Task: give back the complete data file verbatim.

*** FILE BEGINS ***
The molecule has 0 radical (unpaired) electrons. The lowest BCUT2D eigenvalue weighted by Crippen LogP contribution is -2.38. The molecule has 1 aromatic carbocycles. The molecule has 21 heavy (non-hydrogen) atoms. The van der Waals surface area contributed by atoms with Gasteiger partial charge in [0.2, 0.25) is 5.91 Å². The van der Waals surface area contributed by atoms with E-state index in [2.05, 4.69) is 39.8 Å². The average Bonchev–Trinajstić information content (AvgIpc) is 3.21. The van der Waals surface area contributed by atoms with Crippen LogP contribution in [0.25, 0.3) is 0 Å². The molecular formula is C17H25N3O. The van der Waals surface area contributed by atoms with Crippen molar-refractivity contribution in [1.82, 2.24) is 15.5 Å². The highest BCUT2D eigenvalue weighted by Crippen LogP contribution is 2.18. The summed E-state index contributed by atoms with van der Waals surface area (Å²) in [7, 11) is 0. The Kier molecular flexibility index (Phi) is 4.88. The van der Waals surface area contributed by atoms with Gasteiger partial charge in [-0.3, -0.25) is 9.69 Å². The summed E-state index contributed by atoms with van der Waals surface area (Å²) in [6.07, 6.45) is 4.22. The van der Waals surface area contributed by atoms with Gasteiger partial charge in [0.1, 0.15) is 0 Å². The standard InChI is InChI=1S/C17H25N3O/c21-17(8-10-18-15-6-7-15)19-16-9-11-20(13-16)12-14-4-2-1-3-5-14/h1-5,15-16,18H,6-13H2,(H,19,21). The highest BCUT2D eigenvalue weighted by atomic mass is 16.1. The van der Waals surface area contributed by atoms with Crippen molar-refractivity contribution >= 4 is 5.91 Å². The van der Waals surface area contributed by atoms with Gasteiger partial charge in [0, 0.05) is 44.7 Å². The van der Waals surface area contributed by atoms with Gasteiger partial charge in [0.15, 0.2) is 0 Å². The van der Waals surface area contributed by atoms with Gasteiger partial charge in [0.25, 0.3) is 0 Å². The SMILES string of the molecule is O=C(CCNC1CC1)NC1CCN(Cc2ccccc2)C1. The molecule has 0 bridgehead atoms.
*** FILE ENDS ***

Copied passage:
The molecule has 0 radical (unpaired) electrons. The lowest BCUT2D eigenvalue weighted by Crippen LogP contribution is -2.38. The molecule has 1 aromatic carbocycles. The molecule has 21 heavy (non-hydrogen) atoms. The van der Waals surface area contributed by atoms with Gasteiger partial charge in [0.2, 0.25) is 5.91 Å². The van der Waals surface area contributed by atoms with E-state index in [2.05, 4.69) is 39.8 Å². The average Bonchev–Trinajstić information content (AvgIpc) is 3.21. The van der Waals surface area contributed by atoms with Crippen LogP contribution in [0.25, 0.3) is 0 Å². The molecular formula is C17H25N3O. The van der Waals surface area contributed by atoms with Crippen molar-refractivity contribution in [1.82, 2.24) is 15.5 Å². The highest BCUT2D eigenvalue weighted by Crippen LogP contribution is 2.18. The summed E-state index contributed by atoms with van der Waals surface area (Å²) in [7, 11) is 0. The Kier molecular flexibility index (Phi) is 4.88. The van der Waals surface area contributed by atoms with Gasteiger partial charge in [-0.3, -0.25) is 9.69 Å². The summed E-state index contributed by atoms with van der Waals surface area (Å²) in [6.07, 6.45) is 4.22. The van der Waals surface area contributed by atoms with Gasteiger partial charge in [0.1, 0.15) is 0 Å². The standard InChI is InChI=1S/C17H25N3O/c21-17(8-10-18-15-6-7-15)19-16-9-11-20(13-16)12-14-4-2-1-3-5-14/h1-5,15-16,18H,6-13H2,(H,19,21). The highest BCUT2D eigenvalue weighted by atomic mass is 16.1. The van der Waals surface area contributed by atoms with Crippen molar-refractivity contribution >= 4 is 5.91 Å². The van der Waals surface area contributed by atoms with Gasteiger partial charge in [0, 0.05) is 44.7 Å². The van der Waals surface area contributed by atoms with Gasteiger partial charge in [0.15, 0.2) is 0 Å². The van der Waals surface area contributed by atoms with Gasteiger partial charge in [0.25, 0.3) is 0 Å². The SMILES string of the molecule is O=C(CCNC1CC1)NC1CCN(Cc2ccccc2)C1. The molecule has 0 bridgehead atoms.